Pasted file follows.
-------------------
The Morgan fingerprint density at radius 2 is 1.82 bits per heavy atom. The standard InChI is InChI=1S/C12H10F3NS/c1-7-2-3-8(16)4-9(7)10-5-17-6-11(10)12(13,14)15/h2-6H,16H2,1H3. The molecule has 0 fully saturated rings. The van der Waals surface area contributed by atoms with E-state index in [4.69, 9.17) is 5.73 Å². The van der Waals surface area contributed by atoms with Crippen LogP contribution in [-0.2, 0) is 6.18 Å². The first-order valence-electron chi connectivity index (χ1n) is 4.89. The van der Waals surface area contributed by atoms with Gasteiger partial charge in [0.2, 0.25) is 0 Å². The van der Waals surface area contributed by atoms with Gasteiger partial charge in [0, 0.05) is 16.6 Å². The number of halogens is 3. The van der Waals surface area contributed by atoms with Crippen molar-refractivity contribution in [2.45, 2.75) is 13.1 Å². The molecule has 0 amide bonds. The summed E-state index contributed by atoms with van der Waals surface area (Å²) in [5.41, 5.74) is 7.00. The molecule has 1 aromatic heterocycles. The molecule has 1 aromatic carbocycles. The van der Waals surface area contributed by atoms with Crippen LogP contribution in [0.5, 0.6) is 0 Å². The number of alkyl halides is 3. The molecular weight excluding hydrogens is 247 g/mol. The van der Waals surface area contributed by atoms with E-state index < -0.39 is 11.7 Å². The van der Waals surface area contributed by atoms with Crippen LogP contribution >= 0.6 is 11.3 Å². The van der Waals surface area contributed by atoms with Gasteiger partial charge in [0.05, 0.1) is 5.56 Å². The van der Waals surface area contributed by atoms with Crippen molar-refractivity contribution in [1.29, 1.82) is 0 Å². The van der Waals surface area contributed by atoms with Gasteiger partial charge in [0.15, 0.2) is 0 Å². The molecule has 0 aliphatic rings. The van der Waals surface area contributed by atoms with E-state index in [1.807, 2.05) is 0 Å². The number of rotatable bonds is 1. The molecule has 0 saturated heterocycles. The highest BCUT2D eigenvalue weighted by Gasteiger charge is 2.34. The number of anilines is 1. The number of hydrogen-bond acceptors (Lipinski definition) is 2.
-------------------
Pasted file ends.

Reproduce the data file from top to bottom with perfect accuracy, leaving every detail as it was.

The Morgan fingerprint density at radius 2 is 1.82 bits per heavy atom. The standard InChI is InChI=1S/C12H10F3NS/c1-7-2-3-8(16)4-9(7)10-5-17-6-11(10)12(13,14)15/h2-6H,16H2,1H3. The molecule has 0 fully saturated rings. The van der Waals surface area contributed by atoms with E-state index in [4.69, 9.17) is 5.73 Å². The van der Waals surface area contributed by atoms with Crippen LogP contribution in [-0.2, 0) is 6.18 Å². The first-order valence-electron chi connectivity index (χ1n) is 4.89. The van der Waals surface area contributed by atoms with Gasteiger partial charge in [0.2, 0.25) is 0 Å². The van der Waals surface area contributed by atoms with Gasteiger partial charge in [0, 0.05) is 16.6 Å². The number of halogens is 3. The van der Waals surface area contributed by atoms with Crippen molar-refractivity contribution in [2.45, 2.75) is 13.1 Å². The molecule has 0 amide bonds. The summed E-state index contributed by atoms with van der Waals surface area (Å²) in [5.41, 5.74) is 7.00. The molecule has 1 aromatic heterocycles. The molecule has 1 aromatic carbocycles. The van der Waals surface area contributed by atoms with Crippen LogP contribution in [0.5, 0.6) is 0 Å². The number of alkyl halides is 3. The molecular weight excluding hydrogens is 247 g/mol. The van der Waals surface area contributed by atoms with E-state index < -0.39 is 11.7 Å². The van der Waals surface area contributed by atoms with Crippen LogP contribution >= 0.6 is 11.3 Å². The van der Waals surface area contributed by atoms with Gasteiger partial charge in [0.05, 0.1) is 5.56 Å². The van der Waals surface area contributed by atoms with Crippen molar-refractivity contribution in [1.29, 1.82) is 0 Å². The van der Waals surface area contributed by atoms with Gasteiger partial charge in [0.15, 0.2) is 0 Å². The molecule has 0 aliphatic rings. The van der Waals surface area contributed by atoms with E-state index in [1.807, 2.05) is 0 Å². The number of rotatable bonds is 1. The molecule has 0 saturated heterocycles. The highest BCUT2D eigenvalue weighted by Gasteiger charge is 2.34. The number of anilines is 1. The number of hydrogen-bond acceptors (Lipinski definition) is 2.